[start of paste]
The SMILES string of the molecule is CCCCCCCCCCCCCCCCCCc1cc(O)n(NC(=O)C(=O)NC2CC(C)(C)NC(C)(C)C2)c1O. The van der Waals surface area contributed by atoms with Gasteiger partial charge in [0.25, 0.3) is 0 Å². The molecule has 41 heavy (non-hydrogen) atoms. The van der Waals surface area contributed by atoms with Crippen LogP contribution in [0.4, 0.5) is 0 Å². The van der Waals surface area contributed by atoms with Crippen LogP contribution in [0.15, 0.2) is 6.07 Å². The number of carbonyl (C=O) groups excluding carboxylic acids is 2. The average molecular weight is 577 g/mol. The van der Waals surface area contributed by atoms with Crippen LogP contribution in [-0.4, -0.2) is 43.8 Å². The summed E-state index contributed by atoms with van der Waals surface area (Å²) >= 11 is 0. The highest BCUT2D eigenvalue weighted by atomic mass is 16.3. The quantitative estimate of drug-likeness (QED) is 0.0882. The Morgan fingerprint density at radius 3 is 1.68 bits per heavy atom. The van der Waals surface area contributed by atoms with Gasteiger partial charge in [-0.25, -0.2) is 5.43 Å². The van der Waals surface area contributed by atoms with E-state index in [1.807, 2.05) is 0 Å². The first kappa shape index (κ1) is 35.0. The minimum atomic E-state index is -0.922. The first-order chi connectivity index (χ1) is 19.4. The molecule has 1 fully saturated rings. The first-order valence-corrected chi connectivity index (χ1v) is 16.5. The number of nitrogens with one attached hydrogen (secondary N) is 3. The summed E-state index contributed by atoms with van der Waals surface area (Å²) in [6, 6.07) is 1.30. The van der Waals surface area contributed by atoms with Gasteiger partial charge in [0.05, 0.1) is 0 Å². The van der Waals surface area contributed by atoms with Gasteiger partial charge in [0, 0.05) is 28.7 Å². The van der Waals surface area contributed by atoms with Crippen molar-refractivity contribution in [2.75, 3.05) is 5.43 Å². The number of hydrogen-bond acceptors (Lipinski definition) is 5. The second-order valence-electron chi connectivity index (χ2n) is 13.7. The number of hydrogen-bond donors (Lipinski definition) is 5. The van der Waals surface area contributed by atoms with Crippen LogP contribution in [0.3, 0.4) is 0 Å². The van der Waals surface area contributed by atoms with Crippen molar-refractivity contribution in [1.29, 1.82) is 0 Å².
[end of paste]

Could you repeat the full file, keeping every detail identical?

The SMILES string of the molecule is CCCCCCCCCCCCCCCCCCc1cc(O)n(NC(=O)C(=O)NC2CC(C)(C)NC(C)(C)C2)c1O. The van der Waals surface area contributed by atoms with Gasteiger partial charge in [0.25, 0.3) is 0 Å². The molecule has 41 heavy (non-hydrogen) atoms. The van der Waals surface area contributed by atoms with Crippen LogP contribution in [0.4, 0.5) is 0 Å². The van der Waals surface area contributed by atoms with Crippen LogP contribution in [0.15, 0.2) is 6.07 Å². The number of carbonyl (C=O) groups excluding carboxylic acids is 2. The average molecular weight is 577 g/mol. The van der Waals surface area contributed by atoms with Crippen LogP contribution in [-0.4, -0.2) is 43.8 Å². The summed E-state index contributed by atoms with van der Waals surface area (Å²) >= 11 is 0. The highest BCUT2D eigenvalue weighted by atomic mass is 16.3. The quantitative estimate of drug-likeness (QED) is 0.0882. The Morgan fingerprint density at radius 3 is 1.68 bits per heavy atom. The van der Waals surface area contributed by atoms with Gasteiger partial charge in [-0.25, -0.2) is 5.43 Å². The van der Waals surface area contributed by atoms with E-state index in [1.807, 2.05) is 0 Å². The first kappa shape index (κ1) is 35.0. The minimum atomic E-state index is -0.922. The first-order chi connectivity index (χ1) is 19.4. The molecule has 1 fully saturated rings. The first-order valence-corrected chi connectivity index (χ1v) is 16.5. The number of nitrogens with one attached hydrogen (secondary N) is 3. The summed E-state index contributed by atoms with van der Waals surface area (Å²) in [6, 6.07) is 1.30. The van der Waals surface area contributed by atoms with Gasteiger partial charge in [0.05, 0.1) is 0 Å². The van der Waals surface area contributed by atoms with Gasteiger partial charge in [0, 0.05) is 28.7 Å². The van der Waals surface area contributed by atoms with Crippen molar-refractivity contribution in [2.75, 3.05) is 5.43 Å². The number of hydrogen-bond acceptors (Lipinski definition) is 5. The second-order valence-electron chi connectivity index (χ2n) is 13.7. The number of hydrogen-bond donors (Lipinski definition) is 5. The van der Waals surface area contributed by atoms with Crippen LogP contribution in [0.3, 0.4) is 0 Å². The van der Waals surface area contributed by atoms with Crippen molar-refractivity contribution in [1.29, 1.82) is 0 Å².